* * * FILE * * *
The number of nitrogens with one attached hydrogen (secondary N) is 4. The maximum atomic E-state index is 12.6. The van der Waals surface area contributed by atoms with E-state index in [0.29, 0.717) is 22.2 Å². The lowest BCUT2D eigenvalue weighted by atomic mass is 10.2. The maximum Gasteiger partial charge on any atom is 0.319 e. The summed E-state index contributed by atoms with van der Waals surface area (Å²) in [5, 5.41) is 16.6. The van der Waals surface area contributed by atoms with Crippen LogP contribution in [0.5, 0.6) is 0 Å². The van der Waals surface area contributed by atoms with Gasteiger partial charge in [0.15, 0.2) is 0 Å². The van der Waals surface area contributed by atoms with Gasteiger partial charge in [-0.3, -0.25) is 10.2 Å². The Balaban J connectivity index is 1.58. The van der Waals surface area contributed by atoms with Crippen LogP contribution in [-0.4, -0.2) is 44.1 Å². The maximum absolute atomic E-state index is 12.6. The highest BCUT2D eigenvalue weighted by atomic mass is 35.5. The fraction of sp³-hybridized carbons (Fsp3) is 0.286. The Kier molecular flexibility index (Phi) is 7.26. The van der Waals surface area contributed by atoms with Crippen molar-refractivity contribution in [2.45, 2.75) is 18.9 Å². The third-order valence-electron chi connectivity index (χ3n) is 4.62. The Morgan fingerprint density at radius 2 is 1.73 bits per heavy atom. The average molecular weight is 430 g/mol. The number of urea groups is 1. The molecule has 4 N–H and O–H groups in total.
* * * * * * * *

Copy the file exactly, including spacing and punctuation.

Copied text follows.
The number of nitrogens with one attached hydrogen (secondary N) is 4. The maximum atomic E-state index is 12.6. The van der Waals surface area contributed by atoms with E-state index in [0.29, 0.717) is 22.2 Å². The lowest BCUT2D eigenvalue weighted by atomic mass is 10.2. The maximum Gasteiger partial charge on any atom is 0.319 e. The summed E-state index contributed by atoms with van der Waals surface area (Å²) in [5, 5.41) is 16.6. The van der Waals surface area contributed by atoms with Crippen LogP contribution in [0.5, 0.6) is 0 Å². The van der Waals surface area contributed by atoms with Gasteiger partial charge in [0.15, 0.2) is 0 Å². The van der Waals surface area contributed by atoms with Gasteiger partial charge in [-0.3, -0.25) is 10.2 Å². The Balaban J connectivity index is 1.58. The van der Waals surface area contributed by atoms with Crippen LogP contribution in [-0.4, -0.2) is 44.1 Å². The maximum absolute atomic E-state index is 12.6. The highest BCUT2D eigenvalue weighted by atomic mass is 35.5. The fraction of sp³-hybridized carbons (Fsp3) is 0.286. The Kier molecular flexibility index (Phi) is 7.26. The van der Waals surface area contributed by atoms with Crippen molar-refractivity contribution in [2.45, 2.75) is 18.9 Å². The third-order valence-electron chi connectivity index (χ3n) is 4.62. The Morgan fingerprint density at radius 2 is 1.73 bits per heavy atom. The average molecular weight is 430 g/mol. The number of urea groups is 1. The molecule has 4 N–H and O–H groups in total.